Gorsuch: ‘Holistic’ Admissions Policy Once Used Against Jews

 U.S. Supreme Court Justice Neil Gorsuch pointed out Monday that the “holistic” approach used by Harvard University and the University of North Carolina to include race in admissions standards was once used by universities to discriminate against Jews.

The point arose in oral argument in two cases that are testing the Court’s precedent in Bakke (1978) and subsequent cases that allow race to be used in admissions to promote diversity, as long as race is not used in a quota system or a points system resembling quotas.

Justice Gorsuch raised the point with Patrick Strawbridge, the attorney for the plaintiff, Students for Fair Admissions, a non-profit organization that is suing the universities on behalf of Asian American students who argue they are victims of discrimination.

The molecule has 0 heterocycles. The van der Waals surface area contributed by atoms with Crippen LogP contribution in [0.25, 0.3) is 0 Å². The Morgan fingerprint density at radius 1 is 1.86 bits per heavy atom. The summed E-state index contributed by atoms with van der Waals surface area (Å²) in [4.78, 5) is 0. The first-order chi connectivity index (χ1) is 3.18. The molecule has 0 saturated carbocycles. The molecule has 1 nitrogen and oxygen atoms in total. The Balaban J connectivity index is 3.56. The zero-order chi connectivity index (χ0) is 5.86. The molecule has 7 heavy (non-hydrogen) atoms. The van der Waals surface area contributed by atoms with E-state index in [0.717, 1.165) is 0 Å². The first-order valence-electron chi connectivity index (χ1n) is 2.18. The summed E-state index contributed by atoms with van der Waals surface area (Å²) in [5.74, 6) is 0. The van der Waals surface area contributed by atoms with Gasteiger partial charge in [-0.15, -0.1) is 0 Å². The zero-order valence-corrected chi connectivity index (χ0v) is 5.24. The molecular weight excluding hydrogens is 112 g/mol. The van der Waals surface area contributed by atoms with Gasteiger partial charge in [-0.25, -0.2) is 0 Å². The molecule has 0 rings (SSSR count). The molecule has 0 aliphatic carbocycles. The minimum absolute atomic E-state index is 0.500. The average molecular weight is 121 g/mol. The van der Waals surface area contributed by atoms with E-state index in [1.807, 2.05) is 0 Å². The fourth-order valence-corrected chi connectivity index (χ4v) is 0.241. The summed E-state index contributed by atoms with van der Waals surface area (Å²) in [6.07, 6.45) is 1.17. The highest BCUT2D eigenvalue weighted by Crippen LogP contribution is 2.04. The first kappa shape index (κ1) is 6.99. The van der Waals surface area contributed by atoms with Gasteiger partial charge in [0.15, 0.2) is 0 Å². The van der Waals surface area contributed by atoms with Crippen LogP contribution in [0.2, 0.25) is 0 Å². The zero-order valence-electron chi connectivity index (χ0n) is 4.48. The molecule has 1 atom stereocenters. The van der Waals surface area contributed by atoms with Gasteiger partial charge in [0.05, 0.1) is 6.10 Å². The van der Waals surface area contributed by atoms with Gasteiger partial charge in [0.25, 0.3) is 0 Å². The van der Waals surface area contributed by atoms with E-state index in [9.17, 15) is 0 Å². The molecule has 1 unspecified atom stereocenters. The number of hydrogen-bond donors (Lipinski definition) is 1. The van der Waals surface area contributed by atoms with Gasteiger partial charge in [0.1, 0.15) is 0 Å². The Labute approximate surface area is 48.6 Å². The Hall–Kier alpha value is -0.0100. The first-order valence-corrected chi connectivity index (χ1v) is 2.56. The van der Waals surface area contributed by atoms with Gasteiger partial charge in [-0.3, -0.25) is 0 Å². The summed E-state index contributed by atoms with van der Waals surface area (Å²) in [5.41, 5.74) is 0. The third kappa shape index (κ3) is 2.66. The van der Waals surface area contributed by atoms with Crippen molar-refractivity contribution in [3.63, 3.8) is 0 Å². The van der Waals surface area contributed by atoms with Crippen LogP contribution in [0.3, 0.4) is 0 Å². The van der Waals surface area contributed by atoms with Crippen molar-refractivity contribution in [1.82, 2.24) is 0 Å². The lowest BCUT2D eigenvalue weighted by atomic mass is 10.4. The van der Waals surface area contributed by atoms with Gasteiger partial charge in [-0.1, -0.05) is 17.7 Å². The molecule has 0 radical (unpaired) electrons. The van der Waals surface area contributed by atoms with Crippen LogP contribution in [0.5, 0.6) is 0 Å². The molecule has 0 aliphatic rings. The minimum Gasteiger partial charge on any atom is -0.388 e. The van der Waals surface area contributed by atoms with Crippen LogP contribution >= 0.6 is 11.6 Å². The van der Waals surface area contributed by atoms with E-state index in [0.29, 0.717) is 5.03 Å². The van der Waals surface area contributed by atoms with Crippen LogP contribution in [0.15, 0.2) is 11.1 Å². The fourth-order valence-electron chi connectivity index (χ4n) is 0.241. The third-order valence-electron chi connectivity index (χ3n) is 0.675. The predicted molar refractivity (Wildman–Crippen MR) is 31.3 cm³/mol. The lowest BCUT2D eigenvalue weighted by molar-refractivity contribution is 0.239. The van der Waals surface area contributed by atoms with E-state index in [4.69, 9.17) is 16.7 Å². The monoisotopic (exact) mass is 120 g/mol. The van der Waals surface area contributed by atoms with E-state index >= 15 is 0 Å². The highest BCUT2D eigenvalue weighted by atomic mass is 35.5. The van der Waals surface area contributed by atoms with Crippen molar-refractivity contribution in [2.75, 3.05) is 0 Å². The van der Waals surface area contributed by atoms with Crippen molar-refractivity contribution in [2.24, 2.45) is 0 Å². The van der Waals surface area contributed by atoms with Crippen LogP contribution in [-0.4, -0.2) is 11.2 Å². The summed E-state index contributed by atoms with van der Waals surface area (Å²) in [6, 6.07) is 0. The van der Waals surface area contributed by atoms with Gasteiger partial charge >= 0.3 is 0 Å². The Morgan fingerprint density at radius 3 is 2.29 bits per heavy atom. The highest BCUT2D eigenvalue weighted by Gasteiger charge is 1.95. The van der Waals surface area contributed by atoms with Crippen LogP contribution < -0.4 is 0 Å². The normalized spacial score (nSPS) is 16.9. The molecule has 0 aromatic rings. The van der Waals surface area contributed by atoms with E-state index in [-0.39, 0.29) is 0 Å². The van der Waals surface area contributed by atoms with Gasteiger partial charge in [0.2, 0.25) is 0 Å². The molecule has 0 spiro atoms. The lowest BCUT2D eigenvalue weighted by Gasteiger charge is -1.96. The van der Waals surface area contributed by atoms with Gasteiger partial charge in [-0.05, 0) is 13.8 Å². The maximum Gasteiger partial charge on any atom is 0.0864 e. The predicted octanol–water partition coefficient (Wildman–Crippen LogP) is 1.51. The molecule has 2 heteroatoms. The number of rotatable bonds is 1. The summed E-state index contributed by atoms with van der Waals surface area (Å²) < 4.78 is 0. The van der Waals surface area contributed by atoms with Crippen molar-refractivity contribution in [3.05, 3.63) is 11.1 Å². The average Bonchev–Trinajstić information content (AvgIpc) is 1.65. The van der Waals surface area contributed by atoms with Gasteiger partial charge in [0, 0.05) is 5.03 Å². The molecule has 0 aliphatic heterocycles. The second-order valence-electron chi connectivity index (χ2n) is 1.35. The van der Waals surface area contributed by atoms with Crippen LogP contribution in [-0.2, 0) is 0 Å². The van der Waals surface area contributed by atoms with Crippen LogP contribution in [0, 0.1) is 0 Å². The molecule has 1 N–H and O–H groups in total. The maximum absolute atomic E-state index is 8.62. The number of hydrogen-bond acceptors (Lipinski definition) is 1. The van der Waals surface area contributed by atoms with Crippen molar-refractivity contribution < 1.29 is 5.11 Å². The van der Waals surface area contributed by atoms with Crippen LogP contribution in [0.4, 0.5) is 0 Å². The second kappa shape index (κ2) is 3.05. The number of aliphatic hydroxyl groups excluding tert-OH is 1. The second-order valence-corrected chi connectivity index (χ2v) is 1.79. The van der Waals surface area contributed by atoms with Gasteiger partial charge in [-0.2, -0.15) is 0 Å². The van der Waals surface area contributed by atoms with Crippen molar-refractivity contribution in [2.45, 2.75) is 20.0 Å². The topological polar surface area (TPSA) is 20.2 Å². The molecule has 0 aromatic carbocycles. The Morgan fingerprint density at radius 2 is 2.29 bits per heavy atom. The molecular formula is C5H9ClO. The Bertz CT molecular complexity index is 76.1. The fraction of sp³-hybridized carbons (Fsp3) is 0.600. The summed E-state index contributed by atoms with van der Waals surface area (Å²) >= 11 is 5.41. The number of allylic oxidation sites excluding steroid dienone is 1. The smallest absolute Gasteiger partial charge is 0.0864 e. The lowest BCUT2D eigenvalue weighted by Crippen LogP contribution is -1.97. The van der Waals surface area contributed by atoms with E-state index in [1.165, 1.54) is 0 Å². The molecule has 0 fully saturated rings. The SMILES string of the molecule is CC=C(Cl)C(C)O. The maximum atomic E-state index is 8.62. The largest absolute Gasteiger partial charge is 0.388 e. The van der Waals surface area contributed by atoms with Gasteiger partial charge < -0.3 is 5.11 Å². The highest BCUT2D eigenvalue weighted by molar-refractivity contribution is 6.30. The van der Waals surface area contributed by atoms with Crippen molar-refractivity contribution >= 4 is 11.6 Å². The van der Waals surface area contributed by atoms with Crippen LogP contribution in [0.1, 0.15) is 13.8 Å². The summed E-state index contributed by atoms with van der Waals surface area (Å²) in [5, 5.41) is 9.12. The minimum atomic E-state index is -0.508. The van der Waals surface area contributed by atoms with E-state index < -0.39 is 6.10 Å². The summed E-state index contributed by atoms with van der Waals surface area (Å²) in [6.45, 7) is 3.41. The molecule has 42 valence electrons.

Justice Clarence Thomas — who is known to be skeptical of the use of race in university admissions — raised a similar issue with North Carolina Solicitor General Ryan Park.

“I’ve heard the word ‘diversity’ quite a few times, and I don’t have a clue what it means,” Thomas said.

He challenged Park to describe the educational benefits of racial diversity. Park said that it discourages “groupthink”; Thomas was skeptical.

Gorsuch then repeated the point to Park that he had made earlier with Strawbridge. Park tried to argue that UNC’s approach was not susceptible to the same abuses.

Liberal justices, including Justice Elena Kagan — who was once the dean of Harvard Law School — pushed back against the plaintiffs, questioning whether other students were really disadvantaged by affirmative action, and whether the plaintiff was allowing for the use of other preferential criteria.

The cases are Students for Fair Admission v. President & Fellows of Harvard College, No. 20-1199, and Students for Fair Admissions v. University of North Carolina, No. 21-707 in the Supreme Court of the United States. 

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